Most Republicans in Congress want to drill in Alaska's ANWR (Arctic National Wildlife Refuge) as a solution. It sounds sexy enough to say let's drill on our own turf and flip the middle one toward the Middle East, but the reality is that it would take years for any of us to see a drop of that oil in our tanks and there isn't enough there to suppress our addiction to it.
Speaker of the House Nancy Pelosi says the immediate solution is to open up our oil reserves, which we've already paid for as taxpayers, and make it available right now instead of drilling in ANWR. That sounds like a great idea, in theory. But if oil is our heroin, Pelosi is basically saying let's make more of it available to all addicts so that their withdrawal is mitigated. How about when the reserve is gone? What are we going to do then?
I'm not suggesting we follow in the footsteps of Brazil and mass produce our own ethanol. We're trying it with corn, which is driving the prices of food and basically everything way, way up. What works in Brazil may not work elsewhere. Besides, Brazil has its share of problems with ethanol - the Amazon rainforest continues to be cut down to grow more sugarcane. This year, 24 ethanol producers were fined in the millions for planting sugarcane illegally and operating without licenses, among other things.
We must look toward other solutions, be it hydrogen, electricity, solar power or even water. Whatever the answer, our children and grandchildren will either suffer or benefit from the decisions we make today.
What do you think is the answer to our oil addiction? Do Republicans and Democrats have a solution or are they sidestepping the real issues? And how are you coping with the high gas prices?
Paulo Nogueira - Producer, CNN Science & Technology
July 15, 2008
Posted: 05:36 PM ET
Thomas Edison with his electric car in 1913.
They produce zero emissions.
Electricity is cheaper than gas, and can come from renewable resources such as wind and solar power.
EV engines are far more efficient than internal combustion engines, are more reliable, and require less maintenance.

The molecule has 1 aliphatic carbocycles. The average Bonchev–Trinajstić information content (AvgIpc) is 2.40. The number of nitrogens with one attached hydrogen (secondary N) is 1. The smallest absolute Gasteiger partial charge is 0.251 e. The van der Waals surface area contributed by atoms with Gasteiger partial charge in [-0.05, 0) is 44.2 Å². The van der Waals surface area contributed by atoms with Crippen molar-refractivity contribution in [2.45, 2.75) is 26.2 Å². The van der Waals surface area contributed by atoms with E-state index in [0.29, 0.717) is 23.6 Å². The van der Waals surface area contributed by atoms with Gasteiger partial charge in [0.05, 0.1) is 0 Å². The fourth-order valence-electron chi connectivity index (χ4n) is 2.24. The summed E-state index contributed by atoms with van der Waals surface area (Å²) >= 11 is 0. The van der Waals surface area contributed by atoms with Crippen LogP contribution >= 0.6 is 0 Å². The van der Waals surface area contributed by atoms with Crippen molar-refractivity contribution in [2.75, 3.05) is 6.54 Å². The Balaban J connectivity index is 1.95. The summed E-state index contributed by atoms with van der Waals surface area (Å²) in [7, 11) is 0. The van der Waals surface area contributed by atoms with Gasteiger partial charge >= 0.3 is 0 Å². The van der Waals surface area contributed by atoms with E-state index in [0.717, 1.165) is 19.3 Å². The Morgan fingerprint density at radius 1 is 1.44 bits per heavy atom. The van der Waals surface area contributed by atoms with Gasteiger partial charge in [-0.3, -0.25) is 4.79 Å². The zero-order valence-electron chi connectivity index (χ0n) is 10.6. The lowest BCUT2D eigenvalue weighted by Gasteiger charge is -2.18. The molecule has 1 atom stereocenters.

So what gives? Why don’t we buy and drive electric cars?
Program Note: Watch Miles O'Brien's report on EV's on CNN TV, Thursday morning.
July 14, 2008
Posted: 12:18 PM ET
I want to thank everyone for the hundreds of smart comments on T.Boone Pickens and his wind/natural gas energy plan.
By contrast, the Pickens plan generated precious little feedback from policymakers and others you'd expect would have a direct stake in this. Not a peep from the White House, nor the candidates, nor Congressional leadership. Virtually nothing from the business community, or from environmental groups.
So let's keep our part of the bargain, and continue this great discussion. Today, President Bush is addressing another part of the Energy Hunt, by lifting a partly-symbolic Executive Order banning drilling off most of the U.S. coastline. Whaddya think? Is it long overdue? Or, as Pickens said, is it a problem we can't drill our way out of?
July 10, 2008
Posted: 12:00 PM ET
T. Boone Pickens, the legendary oilman, tilted at windmills the other day. With an extensive media campaign that looked a lot like he was running for office, he rolled out an ambitious scenario in which U.S. energy policy is turned on its head. His proposal: replace the 20% of our electricity supply that comes from natural gas with wind power - abundant and there for the taking from the Canadian border to the Mexican border through the middle of the country. The natural gas that's freed up would then replace oil as a major source to power our transportation fleet, according to the Pickens plan.
Pickens has an astounding track record at anticipating U.S. energy demand - including a prescient warning a few years back that oil was going to be mighty costly about now. Like the old E.F. Hutton ads, when he talks, investors listen. And if he says wind is in, investors will line up.
I'd love to hear your thoughts on his plan.
1. Pickens is neither an altruist nor a treehugger trapped in the body of an oilman. He sees money in this, and has been perfectly transparent about that.
Your turn - blog away: Is T. Boone Pickens a genius, or is he just spittin' in the wind?
Peter Dykstra Executive Producer CNN Science, Tech & Weather
July 9, 2008
Posted: 10:45 AM ET
Yeah, another bad headline - doesn't sound possible, you say? You may be right. But I just saved $350 outright because gas prices are so high.
A decade ago, we opted to move pretty far away from the center city: 27 miles from the driveway to CNN Center in Atlanta. The decision was largely due to the prospects for our three school-age kids: A shaky, in-town school district versus a well-regarded one farther away. And since the State of Georgia always finishes in the Top 50 among State Educational Quality, we went for it.
The kids have had a good shake in their schools, so no regrets. But the costs for Daddy driving to work have included up to two-hour commutes, plus more recently, brutal gasoline costs, even with a 32MPG car.